But it's state-level policies that most directly impact how charter schools operate. Schools oftentimes don't use weighted lotteries, said Halley Potter, a fellow at The Century Foundation, in part because many state charter laws are unclear about whether policies to shape the demographic makeup of schools are allowed.
A 2015 review of state laws by the National Alliance for Public Charter Schools found that no states prohibit using weighted lotteries to encourage diversity, but more than 20 have charter statutes that are either vague or silent on the topic.
Authorizers, the groups that grant charters, can be another barrier, said Potter.
"One of the holdups is charter school authorizers, since that's a key way that state charter law is interpreted for particular charter schools," she said.
Authorizers, for their part, are still getting acquainted with the ins and outs of using them to promote diversity, said Karega Rausch, the vice president of research and evaluation at the National Association of Charter School Authorizers.
Rausch said that while authorizers' attitudes toward weighted lottery policies are generally favorable, many are still wary about the details of how they work. And, Rausch said, there are charter schools making significant academic gains while serving almost exclusively high-poverty, minority students.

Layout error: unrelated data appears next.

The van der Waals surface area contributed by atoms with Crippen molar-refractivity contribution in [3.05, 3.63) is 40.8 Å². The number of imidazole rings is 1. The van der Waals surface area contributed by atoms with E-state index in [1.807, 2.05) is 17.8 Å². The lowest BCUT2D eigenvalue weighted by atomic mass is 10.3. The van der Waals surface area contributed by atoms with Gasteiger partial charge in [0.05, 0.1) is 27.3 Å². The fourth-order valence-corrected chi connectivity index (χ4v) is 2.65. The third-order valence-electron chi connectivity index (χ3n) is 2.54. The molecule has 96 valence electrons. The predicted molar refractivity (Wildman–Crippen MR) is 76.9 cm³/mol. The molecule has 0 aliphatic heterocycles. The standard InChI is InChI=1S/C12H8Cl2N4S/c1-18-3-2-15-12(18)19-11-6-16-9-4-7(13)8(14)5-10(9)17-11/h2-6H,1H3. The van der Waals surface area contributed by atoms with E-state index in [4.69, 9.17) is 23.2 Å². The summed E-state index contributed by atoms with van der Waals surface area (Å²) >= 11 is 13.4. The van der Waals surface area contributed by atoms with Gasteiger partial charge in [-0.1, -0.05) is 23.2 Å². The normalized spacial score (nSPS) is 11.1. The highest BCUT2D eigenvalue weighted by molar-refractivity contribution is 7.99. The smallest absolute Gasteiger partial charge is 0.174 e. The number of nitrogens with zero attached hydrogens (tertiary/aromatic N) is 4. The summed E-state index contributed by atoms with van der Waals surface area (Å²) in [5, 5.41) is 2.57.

But weighted lotteries can only go so far toward truly integrating a school, others caution.
"There's both this question [of] segregation between schools, and segregation within schools," said Kent McGuire, the president and chief executive officer at the Southern Education Foundation, an advocacy group for better public schooling, especially for children of color and students in poverty. "All too frequently we see kids of color underrepresented in the rigorous or high-fiber parts of the curriculum and more concentrated in the tracks that don't set them up to be as competitive when they transition from high school to college."
There are other tools school leaders can use for cultivating diversity. They can target marketing materials toward the types of students they want to attract, locate their campuses amid racially diverse communities, or offer free transportation—a major barrier for poor families when it comes to choosing a school.
But sometimes these tactics aren't enough, especially in the face of demand for diverse charters, according to Priscilla Wohlstetter, a research professor at Teachers College, Columbia University.
"The more affluent people, the middle class and above, are at these schools at the drop of the hat," she said. "They are attracted by the educational approach, the anti-bias curriculum, the diversity for democracy's sake."
It's something City Garden can attest to. The school won't give up its mission of serving a diverse student body. Its leaders are now advocating for more affordable housing in the neighborhood to help with that.
"Affluent people want diversity," said Huck, "and low-income people want diversity, so we have to figure this out."
Vol. 35, Issue 23, Pages 1,9